Posted in Air Pollution, Environmental Protection Agency, Houston, Oil| Tagged , | Comments closed

Fact Check: Wind’s Integration Costs Are Lower than Those for Other Energy Sources

This content originally appeared on AWEA’s Into the Wind Blog.

By: Michael Goggin

AWEA Into the WindsThe cost of reliably integrating large conventional power plants onto the power system in Texas is more than 17 times larger than the cost of reliably integrating wind energy, based on new AWEA analysis of data from the state’s independent power grid operator.

This analysis rebuts one of the most widely-held misconceptions about how wind energy is reliably integrated onto the power system. While it is true that wind energy’s variability does slightly increase the need for the balancing reserves that grid operators use to keep supply and demand in balance, all forms of energy impose integration costs on the power system. (pages 11-16). Read More »

Posted in Uncategorized| 1 Response, comments now closed

To Unlock Wind, Build Transmission Lines Linking the Plains to the Cities

Guest Author: Robert Fares, Mechanical Engineering Ph.D. student at the University Texas at Austin

This commentary originally appeared on Scientific America's Plugged In blog. 

A vital factor affecting the economics of any energy source is transportation: where is the fuel extracted, where is it used, and how does it get from point A to point B?

An example is the case of Texas versus North Dakota, both of which have experienced a boom in oil and gas production from shale since the introduction of hydraulic fracturing.

Texas, with its long history of oil and gas development, is riddled with underground oil and gas pipelines connecting remote areas of the state with regional trading hubs. Read More »

Posted in Natural gas, Renewable Energy, Wind| Tagged | Comments closed

"Refinery Pollution Affects ME!"

This commentary originally appeared in Air Alliance Houston's newsletter.

Isn't it time you said that to the EPA?

By: Adrian Shelley, Executive Director, Air Alliance Houston

There are 149 oil refineries in the United States. Of those, 5 are located in Houston, with an additional 3 in both Port Arthur and Texas City. The refining industry is more than 100 years old, and some people might be surprised to learn that there is equipment operating in some of our refineries that is a century old as well. As you can imagine, a lot has changed in that century.

Regulations governing the refining industry have not kept up. You've probably heard by now about the Environmental Protection Agency's new Refinery Air Toxics Rule. You may even have seen announcements lately about a hearing on the rule to be held in Houston on August 5. The hearing is a unique opportunity to influence a landmark rule in the fight against refinery pollution.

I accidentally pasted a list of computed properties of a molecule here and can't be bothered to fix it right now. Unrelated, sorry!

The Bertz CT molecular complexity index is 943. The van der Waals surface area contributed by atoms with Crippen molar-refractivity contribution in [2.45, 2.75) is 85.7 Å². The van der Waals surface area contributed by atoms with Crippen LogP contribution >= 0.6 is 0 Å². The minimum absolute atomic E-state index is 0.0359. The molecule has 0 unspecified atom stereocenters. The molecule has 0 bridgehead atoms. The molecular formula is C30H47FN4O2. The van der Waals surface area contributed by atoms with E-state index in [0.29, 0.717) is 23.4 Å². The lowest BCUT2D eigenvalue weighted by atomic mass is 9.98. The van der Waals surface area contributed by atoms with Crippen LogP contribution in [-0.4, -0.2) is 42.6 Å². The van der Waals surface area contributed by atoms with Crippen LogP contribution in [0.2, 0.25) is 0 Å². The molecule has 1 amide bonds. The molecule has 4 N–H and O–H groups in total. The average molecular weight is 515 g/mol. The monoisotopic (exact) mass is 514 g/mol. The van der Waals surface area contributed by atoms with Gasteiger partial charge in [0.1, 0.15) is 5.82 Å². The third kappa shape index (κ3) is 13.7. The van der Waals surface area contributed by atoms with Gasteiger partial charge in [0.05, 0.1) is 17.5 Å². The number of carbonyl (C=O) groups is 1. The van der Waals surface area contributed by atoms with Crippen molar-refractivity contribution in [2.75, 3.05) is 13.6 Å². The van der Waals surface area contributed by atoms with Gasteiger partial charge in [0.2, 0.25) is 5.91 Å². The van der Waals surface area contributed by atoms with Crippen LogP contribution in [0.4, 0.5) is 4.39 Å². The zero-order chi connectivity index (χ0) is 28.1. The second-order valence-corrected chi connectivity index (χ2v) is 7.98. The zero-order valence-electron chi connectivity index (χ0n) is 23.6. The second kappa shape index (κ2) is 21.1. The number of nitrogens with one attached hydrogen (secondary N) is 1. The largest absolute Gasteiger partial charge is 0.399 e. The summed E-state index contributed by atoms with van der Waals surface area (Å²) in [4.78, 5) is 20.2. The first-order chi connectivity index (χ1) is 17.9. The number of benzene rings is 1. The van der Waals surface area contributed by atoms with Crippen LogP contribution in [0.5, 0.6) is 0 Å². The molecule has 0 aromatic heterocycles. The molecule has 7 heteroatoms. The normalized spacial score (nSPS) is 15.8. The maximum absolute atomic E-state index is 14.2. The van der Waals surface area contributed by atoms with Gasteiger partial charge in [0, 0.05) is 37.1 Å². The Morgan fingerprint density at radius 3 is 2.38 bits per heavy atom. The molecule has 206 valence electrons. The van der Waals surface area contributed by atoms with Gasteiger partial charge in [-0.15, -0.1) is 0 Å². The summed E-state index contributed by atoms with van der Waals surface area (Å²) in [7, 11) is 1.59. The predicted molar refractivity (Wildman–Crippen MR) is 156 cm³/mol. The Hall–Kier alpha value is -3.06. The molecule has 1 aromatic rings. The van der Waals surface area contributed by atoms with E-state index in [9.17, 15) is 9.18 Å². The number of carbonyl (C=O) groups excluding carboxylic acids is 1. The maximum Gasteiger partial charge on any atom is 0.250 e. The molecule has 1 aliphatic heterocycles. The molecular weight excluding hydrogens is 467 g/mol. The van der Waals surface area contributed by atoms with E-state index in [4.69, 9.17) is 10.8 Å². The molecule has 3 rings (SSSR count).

Air Alliance Houston has been promoting the hearing since it was announced. Today, I'd like to take a few minutes to explain why YOU should attend the hearing. Read More »

Posted in Air Pollution, Environmental Protection Agency, Houston, Oil| Tagged , , | Comments closed

Enough Drama, Texas has a Roadmap to Cut Pollution and Grow its Economy

Source: Nicholas Henderson Flickr

Paramount Theater in Austin, TX. Source: Nicholas Henderson Flickr

They say everything is bigger in Texas and often that's true, especially when it comes to big hair and the bravado of politicians. This amounts to a lot of drama and theatrics. I mean, as someone who grew up in Dallas, I can tell you that the soap opera by the same name wasn't too far off the mark.

Being a mighty oil and gas (and wind!) state, this drama often translates into fights with the US Environmental Protection Agency (EPA) and other environmental regulators over pollution reduction. Texas is the number one emitter of carbon emissions and second biggest water-polluter in the nation. Texas doesn't really have solid ground to stand on.

Yet as of 2012, Texas Attorney General Greg Abbott (current GOP and Koch-brothers backed candidate for Governor) has sued the federal government over environmental regulations sixteen times. And of the 25 total lawsuits pending against the federal government, Texas has only prevailed five times. Exemplified yet again in June when the Supreme Court ruled seven to two that yes, in fact, EPA is allowed to regulate greenhouse gas emissions from most large industrial facilities, like power plants and factories, despite Texas’ arguments. Read More »

Posted in Clean Power Plan, Demand Response, Energy Efficiency, Renewable Energy| Comments closed